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At Gee Cross Holy Trinity C of E Primary School we teach a 'semi-cursive' style of writing at Longstone, an example of each letter can be seen here:

Alphabet Main Image

The main difference between this style and more complicated cursive styles is that the letters do not have a ‘lead in’ stroke. This means that letters are formed the same way whether they are joined or not. Children are initially taught each individual letter before learning how to join them. We aim to teach discreet handwriting sessions three times a week. 

Handwriting Lines
Children are supported with different sized spaces between the handwriting guide lines depending on the size of their handwriting and fine motor ability. The children learn the vocabulary of top broken line, top solid line, bottom solid line and bottom broken line to refer to each of the guide lines. The consistency in this means that all children and adults can explain where letters begin and how they are formed. 

Handwriting Lineguide Lines Explained

There are four different sized line guides. These can be downloaded by clicking the PDF files to the right.

Note: Size 1 has the largest sized gaps between the lines. Size 4 has the smallest gaps. In general, as the children get older, they use guide lines with smaller gaps.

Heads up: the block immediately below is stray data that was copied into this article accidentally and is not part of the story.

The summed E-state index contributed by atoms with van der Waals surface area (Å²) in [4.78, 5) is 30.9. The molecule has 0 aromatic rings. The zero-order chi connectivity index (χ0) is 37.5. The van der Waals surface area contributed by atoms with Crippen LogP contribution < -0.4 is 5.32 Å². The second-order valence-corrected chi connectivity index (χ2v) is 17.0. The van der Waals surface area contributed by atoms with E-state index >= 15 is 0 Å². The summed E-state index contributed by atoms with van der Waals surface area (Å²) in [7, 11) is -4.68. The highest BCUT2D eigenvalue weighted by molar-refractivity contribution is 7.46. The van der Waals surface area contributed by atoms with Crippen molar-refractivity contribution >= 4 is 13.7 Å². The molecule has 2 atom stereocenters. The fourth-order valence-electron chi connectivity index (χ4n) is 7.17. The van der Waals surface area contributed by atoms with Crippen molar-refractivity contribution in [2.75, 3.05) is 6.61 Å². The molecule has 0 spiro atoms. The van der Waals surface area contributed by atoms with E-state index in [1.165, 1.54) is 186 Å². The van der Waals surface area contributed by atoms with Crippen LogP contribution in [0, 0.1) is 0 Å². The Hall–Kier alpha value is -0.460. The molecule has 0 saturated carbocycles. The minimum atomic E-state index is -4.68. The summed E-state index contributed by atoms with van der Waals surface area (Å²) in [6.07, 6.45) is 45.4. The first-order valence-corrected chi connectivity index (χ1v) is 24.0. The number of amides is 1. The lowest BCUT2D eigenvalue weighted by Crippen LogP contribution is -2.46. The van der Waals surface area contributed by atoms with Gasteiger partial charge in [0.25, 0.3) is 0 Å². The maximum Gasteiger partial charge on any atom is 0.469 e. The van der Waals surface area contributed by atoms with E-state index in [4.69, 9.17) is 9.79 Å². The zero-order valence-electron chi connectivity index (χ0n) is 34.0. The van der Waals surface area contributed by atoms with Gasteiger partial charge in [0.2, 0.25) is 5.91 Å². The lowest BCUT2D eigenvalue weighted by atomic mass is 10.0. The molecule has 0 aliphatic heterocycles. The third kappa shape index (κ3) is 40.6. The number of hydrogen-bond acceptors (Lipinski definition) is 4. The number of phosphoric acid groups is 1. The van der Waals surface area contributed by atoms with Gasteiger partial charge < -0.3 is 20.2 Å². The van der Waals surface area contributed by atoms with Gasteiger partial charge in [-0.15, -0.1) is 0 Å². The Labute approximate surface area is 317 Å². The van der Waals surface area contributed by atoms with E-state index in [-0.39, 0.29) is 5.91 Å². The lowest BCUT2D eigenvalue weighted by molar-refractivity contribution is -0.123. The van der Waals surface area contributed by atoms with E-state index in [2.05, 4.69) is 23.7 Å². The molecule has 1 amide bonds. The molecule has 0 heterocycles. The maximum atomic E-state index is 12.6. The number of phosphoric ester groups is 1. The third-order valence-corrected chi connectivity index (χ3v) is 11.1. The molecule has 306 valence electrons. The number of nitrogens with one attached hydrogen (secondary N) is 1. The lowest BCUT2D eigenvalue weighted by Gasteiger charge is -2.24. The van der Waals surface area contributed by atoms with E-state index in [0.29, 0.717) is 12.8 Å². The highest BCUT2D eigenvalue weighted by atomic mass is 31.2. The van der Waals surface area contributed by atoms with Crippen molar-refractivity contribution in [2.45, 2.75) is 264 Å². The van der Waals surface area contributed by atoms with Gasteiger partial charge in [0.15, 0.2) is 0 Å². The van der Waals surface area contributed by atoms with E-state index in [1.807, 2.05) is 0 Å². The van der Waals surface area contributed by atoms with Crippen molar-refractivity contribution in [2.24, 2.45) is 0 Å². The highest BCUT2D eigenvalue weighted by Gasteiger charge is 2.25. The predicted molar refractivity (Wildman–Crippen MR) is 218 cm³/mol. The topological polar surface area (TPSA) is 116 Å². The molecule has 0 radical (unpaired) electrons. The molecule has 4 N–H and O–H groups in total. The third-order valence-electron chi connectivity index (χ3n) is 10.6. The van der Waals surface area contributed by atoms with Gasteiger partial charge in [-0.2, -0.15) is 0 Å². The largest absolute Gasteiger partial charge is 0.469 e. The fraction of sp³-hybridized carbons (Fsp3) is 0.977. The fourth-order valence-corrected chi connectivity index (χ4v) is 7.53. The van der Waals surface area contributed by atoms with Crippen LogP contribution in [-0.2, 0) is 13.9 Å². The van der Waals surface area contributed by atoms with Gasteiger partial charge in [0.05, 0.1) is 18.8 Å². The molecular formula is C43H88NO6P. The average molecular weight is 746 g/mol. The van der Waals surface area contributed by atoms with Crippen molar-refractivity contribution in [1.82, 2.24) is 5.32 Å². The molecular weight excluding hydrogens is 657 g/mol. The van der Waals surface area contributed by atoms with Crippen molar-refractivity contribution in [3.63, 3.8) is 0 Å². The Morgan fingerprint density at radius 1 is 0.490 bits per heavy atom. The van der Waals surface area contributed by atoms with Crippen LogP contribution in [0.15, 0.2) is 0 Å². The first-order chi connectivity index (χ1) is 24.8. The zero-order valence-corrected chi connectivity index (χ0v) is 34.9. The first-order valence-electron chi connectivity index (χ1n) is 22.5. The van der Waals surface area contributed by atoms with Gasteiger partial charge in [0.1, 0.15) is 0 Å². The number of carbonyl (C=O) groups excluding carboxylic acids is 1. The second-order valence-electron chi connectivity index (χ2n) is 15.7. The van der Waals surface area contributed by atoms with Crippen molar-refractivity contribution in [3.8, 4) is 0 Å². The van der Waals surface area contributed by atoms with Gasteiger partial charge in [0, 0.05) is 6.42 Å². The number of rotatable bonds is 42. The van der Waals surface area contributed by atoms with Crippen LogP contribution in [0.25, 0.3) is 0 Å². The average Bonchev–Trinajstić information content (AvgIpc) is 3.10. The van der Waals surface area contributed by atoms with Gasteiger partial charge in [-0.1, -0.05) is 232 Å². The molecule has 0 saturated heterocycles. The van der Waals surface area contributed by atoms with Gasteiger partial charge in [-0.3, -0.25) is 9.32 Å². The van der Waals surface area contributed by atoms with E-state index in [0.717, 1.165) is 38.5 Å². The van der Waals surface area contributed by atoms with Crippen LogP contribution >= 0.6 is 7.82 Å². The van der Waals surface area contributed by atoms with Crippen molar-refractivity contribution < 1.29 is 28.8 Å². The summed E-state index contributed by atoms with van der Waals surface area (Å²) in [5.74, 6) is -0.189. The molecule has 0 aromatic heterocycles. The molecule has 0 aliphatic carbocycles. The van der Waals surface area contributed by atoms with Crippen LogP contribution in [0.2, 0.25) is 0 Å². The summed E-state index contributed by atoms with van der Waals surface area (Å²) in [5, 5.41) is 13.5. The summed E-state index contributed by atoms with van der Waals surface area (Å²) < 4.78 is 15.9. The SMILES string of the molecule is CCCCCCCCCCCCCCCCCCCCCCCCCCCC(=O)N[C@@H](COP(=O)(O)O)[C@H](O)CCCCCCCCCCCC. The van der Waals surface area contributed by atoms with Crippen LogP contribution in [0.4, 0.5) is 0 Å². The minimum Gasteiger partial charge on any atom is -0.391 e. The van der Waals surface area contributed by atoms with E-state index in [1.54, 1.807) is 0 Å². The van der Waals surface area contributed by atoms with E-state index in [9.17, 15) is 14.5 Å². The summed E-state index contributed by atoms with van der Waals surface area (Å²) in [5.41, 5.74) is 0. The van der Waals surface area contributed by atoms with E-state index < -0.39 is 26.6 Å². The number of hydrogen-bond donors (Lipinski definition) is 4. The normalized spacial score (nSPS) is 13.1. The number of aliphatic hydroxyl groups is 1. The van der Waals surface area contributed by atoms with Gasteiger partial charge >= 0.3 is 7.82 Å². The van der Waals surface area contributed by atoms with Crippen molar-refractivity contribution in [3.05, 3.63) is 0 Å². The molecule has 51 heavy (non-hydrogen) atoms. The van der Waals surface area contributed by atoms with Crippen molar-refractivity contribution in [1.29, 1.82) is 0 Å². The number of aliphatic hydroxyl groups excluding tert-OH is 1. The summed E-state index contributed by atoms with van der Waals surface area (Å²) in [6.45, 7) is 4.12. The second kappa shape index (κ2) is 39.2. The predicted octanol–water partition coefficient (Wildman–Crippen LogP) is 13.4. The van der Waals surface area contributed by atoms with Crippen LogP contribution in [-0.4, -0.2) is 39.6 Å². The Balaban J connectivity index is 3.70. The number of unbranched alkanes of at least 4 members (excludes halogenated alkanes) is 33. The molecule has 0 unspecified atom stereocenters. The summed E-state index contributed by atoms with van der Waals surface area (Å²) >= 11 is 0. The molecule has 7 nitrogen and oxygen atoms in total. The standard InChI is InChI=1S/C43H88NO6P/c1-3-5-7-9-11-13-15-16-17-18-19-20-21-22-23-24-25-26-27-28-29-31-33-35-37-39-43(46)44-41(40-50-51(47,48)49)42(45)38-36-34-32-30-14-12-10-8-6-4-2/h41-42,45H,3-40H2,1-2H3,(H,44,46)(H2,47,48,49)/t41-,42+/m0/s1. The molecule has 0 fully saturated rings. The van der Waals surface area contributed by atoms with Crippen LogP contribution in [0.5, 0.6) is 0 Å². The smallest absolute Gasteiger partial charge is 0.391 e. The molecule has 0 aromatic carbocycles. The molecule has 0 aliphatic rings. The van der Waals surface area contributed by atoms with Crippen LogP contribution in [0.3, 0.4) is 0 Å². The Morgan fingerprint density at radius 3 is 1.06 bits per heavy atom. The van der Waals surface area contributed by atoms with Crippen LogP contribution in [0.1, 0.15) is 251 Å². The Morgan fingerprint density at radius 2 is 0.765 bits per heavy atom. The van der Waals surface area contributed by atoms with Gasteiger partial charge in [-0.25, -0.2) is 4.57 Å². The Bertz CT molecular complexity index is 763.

Types of letters
Letters that reach the top broken line are referred to as 'tall' letters. Letters that sit between the two solid lines are 'short' letters and those which reach the bottom broken line are 'tail' letters. Here are some examples:

Types of letters

Letter families
Lowercase letters are grouped into the following letter families:


1) The straight line family - letters based on a single vertical line.


2) The coat-hanger family - letters based on a 'c' shape.




3) Letter e (the distant cousin of the coat-hanger family, begins differently but still based on a 'c' shape).



4) Short bridge letters - letters that have a vertical down stroke followed by a diagonal movement to the right. 



5) Tall bridge letters - letters that have a long vertical down stroke followed by a diagonal movement to the right. 



6) The zig-zag family - both letters start on the top solid line, have a diagonal stroke and have joining mark that sits on the top solid line. 


7) The smile family - both letters start on the top solid line, begin with a downward stroke, curve back up to the top solid line and then down to the bottom solid line. 



8) The misfits - letters that are unique and individual and do not fit with any other letter groups. 

Straight Line LettersCoat Hanger LettersLetter eBridge LettersTall Bridge LettersZig Zag LettersSmile LettersMisfits

Joining letters
When children are ready, they are taught when, how and when not to (we call these break letters) join letters together. Have a look at our example again to see where these break letters are:

Joining Letters
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